Quarterback Brett Favre consulted renowned orthopedic surgeon Dr. James Andrews regarding options for healing the partially torn biceps tendon in his throwing shoulder this week, according to a source.
The development further indicates Favre's willingness to consider coming out of retirement to sign with the Minnesota Vikings, particularly if there is a nonsurgical solution to his damaged shoulder.
The source said Andrews and Favre experimented with one of several exercises that could accelerate the process of the tendon releasing on its own. During an interview with ESPN in February, Favre mentioned that he had a partially torn biceps tendon in his left shoulder during his Green Bay Packers career and that the pain subsided once it completely tore naturally.
If that fails to produce the desired results, it remains uncertain whether Favre would endure even arthroscopic surgery to prolong his career to a 19th season. A source close to Favre described that as an option, but rehabilitation for a projected three to six weeks is unappealing to the quarterback, who will apparently require no therapy if the tendon can be forced to tear through the exercise regimen.
Favre, 39, has confided to friends he will not have major reconstructive shoulder surgery. Shortly after he retired from the New York Jets four months ago, Favre made it clear that he blamed the shoulder problem for his undoing late in the season.
At the time, Favre said the shoulder injury frustrated him and affected his confidence because it compromised his accuracy, and there was no pattern he could discern as to when it would interfere with his ability to deliver the football.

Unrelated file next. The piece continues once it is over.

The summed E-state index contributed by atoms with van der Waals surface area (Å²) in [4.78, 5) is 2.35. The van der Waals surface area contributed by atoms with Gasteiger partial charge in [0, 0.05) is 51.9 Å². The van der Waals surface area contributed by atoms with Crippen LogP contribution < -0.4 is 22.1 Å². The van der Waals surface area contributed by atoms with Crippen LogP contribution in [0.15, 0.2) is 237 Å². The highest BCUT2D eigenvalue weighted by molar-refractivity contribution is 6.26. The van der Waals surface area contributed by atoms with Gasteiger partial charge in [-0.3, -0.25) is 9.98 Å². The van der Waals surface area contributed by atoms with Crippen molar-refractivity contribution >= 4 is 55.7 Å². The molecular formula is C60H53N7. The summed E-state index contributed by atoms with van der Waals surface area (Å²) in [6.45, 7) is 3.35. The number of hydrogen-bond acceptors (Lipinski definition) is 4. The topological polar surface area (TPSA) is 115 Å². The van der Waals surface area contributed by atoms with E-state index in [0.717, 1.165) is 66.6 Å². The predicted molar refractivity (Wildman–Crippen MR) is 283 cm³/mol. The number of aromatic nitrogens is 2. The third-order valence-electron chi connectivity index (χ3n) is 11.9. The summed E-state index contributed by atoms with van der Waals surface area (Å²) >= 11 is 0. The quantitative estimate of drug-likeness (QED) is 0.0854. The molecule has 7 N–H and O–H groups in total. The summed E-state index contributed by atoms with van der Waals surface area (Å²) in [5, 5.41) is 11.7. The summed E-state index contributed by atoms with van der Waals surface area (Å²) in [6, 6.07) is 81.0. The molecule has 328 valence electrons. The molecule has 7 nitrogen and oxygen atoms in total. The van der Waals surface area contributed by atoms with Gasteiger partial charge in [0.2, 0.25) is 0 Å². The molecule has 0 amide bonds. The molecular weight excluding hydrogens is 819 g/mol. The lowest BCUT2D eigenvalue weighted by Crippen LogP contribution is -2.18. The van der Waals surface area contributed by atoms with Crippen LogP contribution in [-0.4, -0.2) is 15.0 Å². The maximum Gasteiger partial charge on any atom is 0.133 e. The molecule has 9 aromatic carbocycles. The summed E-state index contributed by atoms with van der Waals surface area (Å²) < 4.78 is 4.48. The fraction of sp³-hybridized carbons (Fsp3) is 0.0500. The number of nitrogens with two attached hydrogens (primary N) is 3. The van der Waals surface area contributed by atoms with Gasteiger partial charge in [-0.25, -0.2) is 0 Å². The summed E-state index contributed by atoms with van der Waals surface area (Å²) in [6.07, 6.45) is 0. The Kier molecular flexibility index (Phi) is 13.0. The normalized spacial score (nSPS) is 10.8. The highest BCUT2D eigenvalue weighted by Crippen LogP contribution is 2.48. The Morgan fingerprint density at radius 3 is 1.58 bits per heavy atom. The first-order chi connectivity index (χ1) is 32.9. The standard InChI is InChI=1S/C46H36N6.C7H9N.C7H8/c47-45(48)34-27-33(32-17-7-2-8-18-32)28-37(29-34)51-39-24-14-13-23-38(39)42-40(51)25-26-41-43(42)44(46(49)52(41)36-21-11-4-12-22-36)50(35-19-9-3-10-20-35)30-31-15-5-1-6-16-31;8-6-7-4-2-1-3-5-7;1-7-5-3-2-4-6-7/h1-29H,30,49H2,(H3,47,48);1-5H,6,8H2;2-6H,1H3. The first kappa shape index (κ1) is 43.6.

"My mind was telling me that I'm fine, but I would throw it, and it was not where I wanted it to go,'' he said in an interview at his home on Feb. 13. "That's telling me something, and it's frustrating. ... There started to be a little doubt that maybe I should attempt that [pass], and that's probably what's most disappointing. That's where I felt I let the team down. The downside of playing so many games and being physically healthy is that when it finally happened to me, it happened to the most important part of me -- the throwing shoulder.''
Favre said it didn't happen on every throw, but that he could never determine when he might lose velocity or accuracy and was unable to predict when the pain might return or how long it would linger.
"It wouldn't be every throw,'' he said. "Sometimes it would be a little 3-yard pass, and the pain would go into my neck and down my arm and, for two or three plays, there would be shooting pain. I'd get it a lot in practice, and the coaches would have me take a few plays off. It started altering the way I threw, and I thought, 'You're on the way out when that starts happening.'"
NFL senior analyst Chris Mortensen, ESPN's Ed Werder and ESPN.com's Matt Mosley contributed to this report.